Jessica Hoffmann

Angry Brown Butch: "Hate Crimes Legislation Won't Help"

Filed By Jessica Hoffmann | February 20, 2008 1:25 PM | comments

Filed in: Living, Media, The Movement, Transgender & Intersex
Tags: Angry Brown Butch, hate crimes legislation, Lawrence King, prison abolition, queer, Sanesha Stewart

Over at Angry Brown Butch (a blog well worth checking out, if you haven't already), Jack offers a queer, prison-abolitionist take on responses to the murders of Sanesha Stewart and Lawrence King.

Jack writes,

I cannot see how hate crimes legislation can do anything to protect anyone - queer and trans people, people of color, women, and other victims of hate crimes. Hate crimes legislation only works after the fact, after someone has been victimized, hurt, or killed. Hate crimes legislation cannot undo what has been done. Nor can it undo what has been done to our society and to the individuals within it: the inscription of hatred, of intolerance, of prejudice upon our psyches. Hate crimes don’t occur because there aren’t enough laws against them, and hate crimes won’t stop when those laws are in place.

Read the full post here.

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Jack's essay is an eloquent and rational response to intolerable circumstance. I didn't get a "queer, abolitionist take" from his musings, however. I perceived only the melancholy of a humanist confronted once again with senseless brutality inspired by ignorance and intolerance. The theme is old and tired. And every time that I encounter it I am moved to tears.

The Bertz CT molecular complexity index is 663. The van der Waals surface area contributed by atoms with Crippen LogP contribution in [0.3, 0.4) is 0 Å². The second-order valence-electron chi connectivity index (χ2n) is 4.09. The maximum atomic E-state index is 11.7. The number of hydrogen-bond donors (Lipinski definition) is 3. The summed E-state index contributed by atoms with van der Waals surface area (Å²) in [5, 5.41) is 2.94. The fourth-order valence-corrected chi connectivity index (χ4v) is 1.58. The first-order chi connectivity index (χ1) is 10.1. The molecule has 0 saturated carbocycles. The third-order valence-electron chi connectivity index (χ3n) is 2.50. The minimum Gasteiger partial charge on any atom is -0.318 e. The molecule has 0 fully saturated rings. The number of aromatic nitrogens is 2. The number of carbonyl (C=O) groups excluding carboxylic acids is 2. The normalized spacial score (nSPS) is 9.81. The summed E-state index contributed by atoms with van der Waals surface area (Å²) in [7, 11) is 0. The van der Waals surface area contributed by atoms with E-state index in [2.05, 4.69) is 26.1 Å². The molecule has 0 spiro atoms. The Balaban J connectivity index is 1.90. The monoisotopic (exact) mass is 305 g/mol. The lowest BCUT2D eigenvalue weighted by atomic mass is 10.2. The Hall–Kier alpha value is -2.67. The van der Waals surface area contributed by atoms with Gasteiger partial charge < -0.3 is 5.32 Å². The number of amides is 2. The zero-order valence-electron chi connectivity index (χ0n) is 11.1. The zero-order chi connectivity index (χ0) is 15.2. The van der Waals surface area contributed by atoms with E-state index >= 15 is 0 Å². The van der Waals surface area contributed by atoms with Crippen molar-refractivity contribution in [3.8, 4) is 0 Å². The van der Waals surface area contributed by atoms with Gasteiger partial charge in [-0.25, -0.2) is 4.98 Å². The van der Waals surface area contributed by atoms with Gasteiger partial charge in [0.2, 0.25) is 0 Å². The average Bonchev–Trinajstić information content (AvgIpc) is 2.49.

“how many ears must one man have, Before he can hear people cry?”
“how many deaths will it take till he knows That too many people have died?”
“how many years can some people exist, Before they're allowed to be free?”
“how many times can a man turn his head, Pretending he just doesn't see?”
“The answer, my friend, is blowin' in the wind, The answer is blowin' in the wind.”
– from Bob Dylan’s “Blowin in the Wind”

Jack’s essay asks us the same questions. The answer to those questions continues to evade us, even though mankind has dreamt of finding those answers for as long as there has been recorded history. How do we eliminate hatred and injustice? His solution is as passionate as it is rational.